Hengst, Bernhard, Computer Science & Engineering, Faculty of Engineering, UNSW
This thesis addresses the open problem of automatically discovering hierarchical structure in reinforcement learning. Current algorithms for reinforcement learning fail to scale as problems become more complex. Many complex environments empirically exhibit hierarchy and can be modeled as interrelated subsystems, each in turn with hierarchic structure. Subsystems are often repetitive in time and space, meaning that they reoccur as components of different tasks or occur multiple times in different circumstances in the environment. A learning agent may sometimes scale to larger problems if it successfully exploits this repetition. Evidence suggests that a bottom up approach that repetitively finds building-blocks at one level of abstraction and uses them as background knowledge at the next level of abstraction, makes learning in many complex environments tractable. An algorithm, called HEXQ, is described that automatically decomposes and solves a multi-dimensional Markov decision problem (MDP) by constructing a multi-level hierarchy of interlinked subtasks without being given the model beforehand. The effectiveness and efficiency of the HEXQ decomposition depends largely on the choice of representation in terms of the variables, their temporal relationship and whether the problem exhibits a type of constrained stochasticity. The algorithm is first developed for stochastic shortest path problems and then extended to infinite horizon problems. The operation of the algorithm is demonstrated using a number of examples including a taxi domain, various navigation tasks, the Towers of Hanoi and a larger sporting problem. The main contributions of the thesis are the automation of (1)decomposition, (2) sub-goal identification, and (3) discovery of hierarchical structure for MDPs with states described by a number of variables or features. It points the way to further scaling opportunities that encompass approximations, partial observability, selective perception, relational representations and planning. The longer term research aim is to train rather than program intelligent agents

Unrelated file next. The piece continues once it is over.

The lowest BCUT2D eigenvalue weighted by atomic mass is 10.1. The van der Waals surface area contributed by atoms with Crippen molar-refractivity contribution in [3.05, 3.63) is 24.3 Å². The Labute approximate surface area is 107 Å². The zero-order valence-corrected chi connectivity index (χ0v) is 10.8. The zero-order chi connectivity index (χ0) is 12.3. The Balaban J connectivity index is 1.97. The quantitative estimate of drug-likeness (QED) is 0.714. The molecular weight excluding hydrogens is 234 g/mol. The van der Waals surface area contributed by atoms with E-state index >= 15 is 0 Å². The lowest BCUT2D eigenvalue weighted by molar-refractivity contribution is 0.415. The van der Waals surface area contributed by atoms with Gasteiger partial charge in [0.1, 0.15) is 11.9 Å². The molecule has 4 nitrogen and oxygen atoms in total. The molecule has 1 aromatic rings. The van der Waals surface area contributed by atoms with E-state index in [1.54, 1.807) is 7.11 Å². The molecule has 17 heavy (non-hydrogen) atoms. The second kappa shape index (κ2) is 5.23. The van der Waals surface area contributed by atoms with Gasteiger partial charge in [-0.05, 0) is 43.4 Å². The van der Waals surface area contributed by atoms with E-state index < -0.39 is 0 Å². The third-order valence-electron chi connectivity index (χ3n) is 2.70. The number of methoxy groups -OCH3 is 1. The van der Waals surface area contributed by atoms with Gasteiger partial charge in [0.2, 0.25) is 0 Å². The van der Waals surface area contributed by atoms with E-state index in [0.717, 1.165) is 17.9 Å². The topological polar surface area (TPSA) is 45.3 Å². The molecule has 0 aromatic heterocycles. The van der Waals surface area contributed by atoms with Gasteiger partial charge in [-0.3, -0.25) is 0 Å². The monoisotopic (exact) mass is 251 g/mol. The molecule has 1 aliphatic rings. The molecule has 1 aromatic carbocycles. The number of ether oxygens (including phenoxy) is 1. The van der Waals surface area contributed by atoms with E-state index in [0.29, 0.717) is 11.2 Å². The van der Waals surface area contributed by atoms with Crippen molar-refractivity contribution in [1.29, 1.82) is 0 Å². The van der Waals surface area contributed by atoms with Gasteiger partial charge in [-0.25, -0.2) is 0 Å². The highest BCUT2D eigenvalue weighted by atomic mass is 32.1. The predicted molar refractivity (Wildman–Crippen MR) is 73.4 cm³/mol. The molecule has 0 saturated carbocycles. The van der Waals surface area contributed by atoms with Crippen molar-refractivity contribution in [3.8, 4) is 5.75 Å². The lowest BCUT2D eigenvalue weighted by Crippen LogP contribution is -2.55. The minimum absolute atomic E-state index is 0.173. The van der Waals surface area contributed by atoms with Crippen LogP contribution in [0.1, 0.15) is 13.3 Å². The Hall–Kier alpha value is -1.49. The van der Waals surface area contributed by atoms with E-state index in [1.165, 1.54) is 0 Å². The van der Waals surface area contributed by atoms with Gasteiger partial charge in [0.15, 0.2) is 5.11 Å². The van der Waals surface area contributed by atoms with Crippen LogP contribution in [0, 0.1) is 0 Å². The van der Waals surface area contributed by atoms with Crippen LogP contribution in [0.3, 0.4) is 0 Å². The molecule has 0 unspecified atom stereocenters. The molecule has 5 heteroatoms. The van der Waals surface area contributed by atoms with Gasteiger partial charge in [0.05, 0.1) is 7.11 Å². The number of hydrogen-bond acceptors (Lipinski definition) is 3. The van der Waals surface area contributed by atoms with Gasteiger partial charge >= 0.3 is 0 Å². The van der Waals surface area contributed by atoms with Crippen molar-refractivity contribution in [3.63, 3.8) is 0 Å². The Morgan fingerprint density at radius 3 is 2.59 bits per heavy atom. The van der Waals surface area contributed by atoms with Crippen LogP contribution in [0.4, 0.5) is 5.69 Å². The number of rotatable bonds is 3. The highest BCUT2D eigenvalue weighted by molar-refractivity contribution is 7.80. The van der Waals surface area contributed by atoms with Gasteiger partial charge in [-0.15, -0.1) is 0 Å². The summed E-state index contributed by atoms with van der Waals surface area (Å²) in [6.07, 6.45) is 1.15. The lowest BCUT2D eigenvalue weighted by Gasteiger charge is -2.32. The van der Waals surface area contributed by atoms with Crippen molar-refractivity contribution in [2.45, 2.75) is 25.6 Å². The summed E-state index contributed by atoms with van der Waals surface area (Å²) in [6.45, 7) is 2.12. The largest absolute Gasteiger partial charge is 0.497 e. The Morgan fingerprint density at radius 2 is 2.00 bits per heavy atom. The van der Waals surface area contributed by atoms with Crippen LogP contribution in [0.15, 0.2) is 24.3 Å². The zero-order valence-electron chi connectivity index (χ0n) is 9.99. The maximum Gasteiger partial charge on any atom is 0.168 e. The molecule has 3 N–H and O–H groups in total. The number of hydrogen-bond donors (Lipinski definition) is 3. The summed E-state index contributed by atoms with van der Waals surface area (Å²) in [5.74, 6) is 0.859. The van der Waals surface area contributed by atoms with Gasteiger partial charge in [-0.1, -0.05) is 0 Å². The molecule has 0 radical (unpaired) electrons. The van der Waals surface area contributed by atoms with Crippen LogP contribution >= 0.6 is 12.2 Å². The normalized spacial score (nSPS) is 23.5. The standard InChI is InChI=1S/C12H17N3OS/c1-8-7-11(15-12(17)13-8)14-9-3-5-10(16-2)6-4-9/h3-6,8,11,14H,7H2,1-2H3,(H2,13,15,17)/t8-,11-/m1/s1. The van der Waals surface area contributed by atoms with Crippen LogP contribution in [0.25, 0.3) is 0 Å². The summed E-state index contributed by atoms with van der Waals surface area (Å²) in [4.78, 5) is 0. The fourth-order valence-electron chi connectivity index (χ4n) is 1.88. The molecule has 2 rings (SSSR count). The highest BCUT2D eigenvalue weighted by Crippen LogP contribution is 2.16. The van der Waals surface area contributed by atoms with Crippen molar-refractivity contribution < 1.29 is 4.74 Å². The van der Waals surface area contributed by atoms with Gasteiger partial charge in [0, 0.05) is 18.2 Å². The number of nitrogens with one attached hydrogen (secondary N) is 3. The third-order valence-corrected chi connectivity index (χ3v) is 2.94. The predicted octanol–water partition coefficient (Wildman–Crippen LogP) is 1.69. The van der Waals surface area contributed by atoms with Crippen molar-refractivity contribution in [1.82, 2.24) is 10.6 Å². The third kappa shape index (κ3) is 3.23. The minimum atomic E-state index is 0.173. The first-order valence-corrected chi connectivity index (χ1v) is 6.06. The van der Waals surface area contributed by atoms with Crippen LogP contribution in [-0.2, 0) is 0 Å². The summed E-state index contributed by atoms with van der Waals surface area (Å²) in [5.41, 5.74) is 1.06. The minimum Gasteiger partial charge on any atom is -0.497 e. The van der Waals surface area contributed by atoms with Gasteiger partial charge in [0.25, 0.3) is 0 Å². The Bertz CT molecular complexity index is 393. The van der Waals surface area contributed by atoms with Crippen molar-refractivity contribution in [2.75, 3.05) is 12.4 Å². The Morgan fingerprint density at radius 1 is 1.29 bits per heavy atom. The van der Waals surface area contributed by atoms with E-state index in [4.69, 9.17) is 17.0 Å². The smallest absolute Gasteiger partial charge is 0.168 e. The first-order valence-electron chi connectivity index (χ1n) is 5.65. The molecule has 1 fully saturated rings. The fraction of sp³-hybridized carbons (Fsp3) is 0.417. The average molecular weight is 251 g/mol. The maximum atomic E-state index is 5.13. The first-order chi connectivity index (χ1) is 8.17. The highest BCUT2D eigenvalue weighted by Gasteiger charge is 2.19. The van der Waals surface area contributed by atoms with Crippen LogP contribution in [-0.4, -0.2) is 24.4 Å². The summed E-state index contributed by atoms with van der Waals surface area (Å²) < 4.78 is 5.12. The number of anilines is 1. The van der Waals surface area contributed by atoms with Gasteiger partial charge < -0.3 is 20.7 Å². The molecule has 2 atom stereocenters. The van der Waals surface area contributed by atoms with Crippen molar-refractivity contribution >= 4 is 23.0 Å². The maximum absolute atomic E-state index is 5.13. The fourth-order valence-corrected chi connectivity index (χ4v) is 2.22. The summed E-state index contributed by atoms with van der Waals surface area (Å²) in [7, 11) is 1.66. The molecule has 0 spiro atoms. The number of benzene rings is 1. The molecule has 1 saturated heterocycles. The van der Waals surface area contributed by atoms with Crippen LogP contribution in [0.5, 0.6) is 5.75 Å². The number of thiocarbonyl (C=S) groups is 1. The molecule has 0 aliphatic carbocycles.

email@example.com, Megan Adele Le Clus